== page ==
A new study published in this month’s issue of The FASEB Journal, adds further evidence to what many people skeptical of the chemicals and pollutants swarming our modern world have long suspected: there really are no ‘safe’ levels of dangerous substances, especially in combination.
To come to this conclusion, researchers fed two groups of obese mice diets high in fat and sugar throughout their entire lives. One of the groups also received a cocktail composed of very low dosages of various pollutants, while the other group was used as a control.
In the female mice who were given the pollutant cocktail, researchers observed a lower glucose tolerance, which suggested defective insulin signaling. This observation led them to hypothesize that the pollutants had reduced estrogen activity in the livers of the female mice.
In the male mice, glucose tolerance was not affected by the pollutants. However, they did show liver changes associated with cholesterol transport and synthesis. From these results, the researchers have linked pollutants – even in very low doses – to the current epidemics of diabetes, metabolic diseases and other chronic illnesses.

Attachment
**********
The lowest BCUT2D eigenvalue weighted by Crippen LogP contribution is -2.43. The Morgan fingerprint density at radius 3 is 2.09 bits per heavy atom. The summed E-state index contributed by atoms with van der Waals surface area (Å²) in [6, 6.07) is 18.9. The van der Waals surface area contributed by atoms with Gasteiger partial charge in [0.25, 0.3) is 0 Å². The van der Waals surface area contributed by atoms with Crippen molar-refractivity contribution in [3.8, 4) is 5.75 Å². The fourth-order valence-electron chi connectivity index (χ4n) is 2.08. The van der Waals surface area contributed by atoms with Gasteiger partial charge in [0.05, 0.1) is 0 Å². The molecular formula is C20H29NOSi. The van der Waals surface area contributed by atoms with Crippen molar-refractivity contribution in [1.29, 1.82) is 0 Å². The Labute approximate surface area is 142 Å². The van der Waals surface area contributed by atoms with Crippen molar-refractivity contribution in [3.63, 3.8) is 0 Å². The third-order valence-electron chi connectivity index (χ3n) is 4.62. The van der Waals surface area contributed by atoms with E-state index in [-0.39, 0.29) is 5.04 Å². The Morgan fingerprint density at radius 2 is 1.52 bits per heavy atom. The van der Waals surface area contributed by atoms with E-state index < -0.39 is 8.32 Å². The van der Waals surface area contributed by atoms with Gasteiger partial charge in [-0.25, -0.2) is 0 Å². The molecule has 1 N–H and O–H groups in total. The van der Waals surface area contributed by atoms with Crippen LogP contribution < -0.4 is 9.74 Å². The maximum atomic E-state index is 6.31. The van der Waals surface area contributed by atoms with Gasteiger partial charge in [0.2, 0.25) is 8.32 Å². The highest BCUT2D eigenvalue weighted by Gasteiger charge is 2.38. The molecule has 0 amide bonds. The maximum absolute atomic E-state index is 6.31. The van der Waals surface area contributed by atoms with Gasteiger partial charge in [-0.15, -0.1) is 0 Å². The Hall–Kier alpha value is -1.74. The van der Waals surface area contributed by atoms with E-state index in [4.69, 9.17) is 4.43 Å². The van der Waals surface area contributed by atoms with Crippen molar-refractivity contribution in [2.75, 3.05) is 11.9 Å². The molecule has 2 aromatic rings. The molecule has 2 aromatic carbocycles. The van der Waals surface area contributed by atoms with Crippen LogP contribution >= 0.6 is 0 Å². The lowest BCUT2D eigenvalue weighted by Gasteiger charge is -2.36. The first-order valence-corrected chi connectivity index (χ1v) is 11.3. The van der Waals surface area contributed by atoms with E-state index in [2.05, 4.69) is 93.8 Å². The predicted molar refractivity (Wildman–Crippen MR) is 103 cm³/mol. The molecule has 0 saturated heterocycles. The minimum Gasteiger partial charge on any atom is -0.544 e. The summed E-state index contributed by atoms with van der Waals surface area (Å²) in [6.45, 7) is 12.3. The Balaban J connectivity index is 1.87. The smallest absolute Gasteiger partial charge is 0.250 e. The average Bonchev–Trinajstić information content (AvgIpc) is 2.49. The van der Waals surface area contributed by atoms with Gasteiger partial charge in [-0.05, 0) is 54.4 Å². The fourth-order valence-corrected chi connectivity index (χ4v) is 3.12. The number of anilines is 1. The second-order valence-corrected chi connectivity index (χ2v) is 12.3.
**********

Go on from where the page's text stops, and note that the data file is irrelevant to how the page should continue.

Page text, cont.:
Brigitte Le Magueresse-Battistoni, a researcher from the French National Institute of Health and Medical Research (INSERM) who was involved in the study, wrote, “this study adds evidences for rethinking the way of addressing risk assessment especially when considering that the human population is widely exposed to low levels of thousands of chemicals, and that the health impact of realistic mixtures of pollutants will have to be tested as well.”
She continues, “indeed, one pollutant could have a different effect when in mixture with other pollutants… Our data also brings new light to the understanding of the impact of environmental food contaminants in the development of metabolic diseases.”
While not all pollutants are realistically avoidable, there are many that we can easily choose to stay away from. The chemicals found in processed foods, the growth hormones in industrially-raised meats and the pesticides found in commercial produce are examples of ones we can avoid.
Eating an organic diet, and adopting as natural of a lifestyle as possible all reduce the amount of pollutants that we are exposed to, limiting the toxic combinations that can deteriorate our health.
-The Atlernative Daily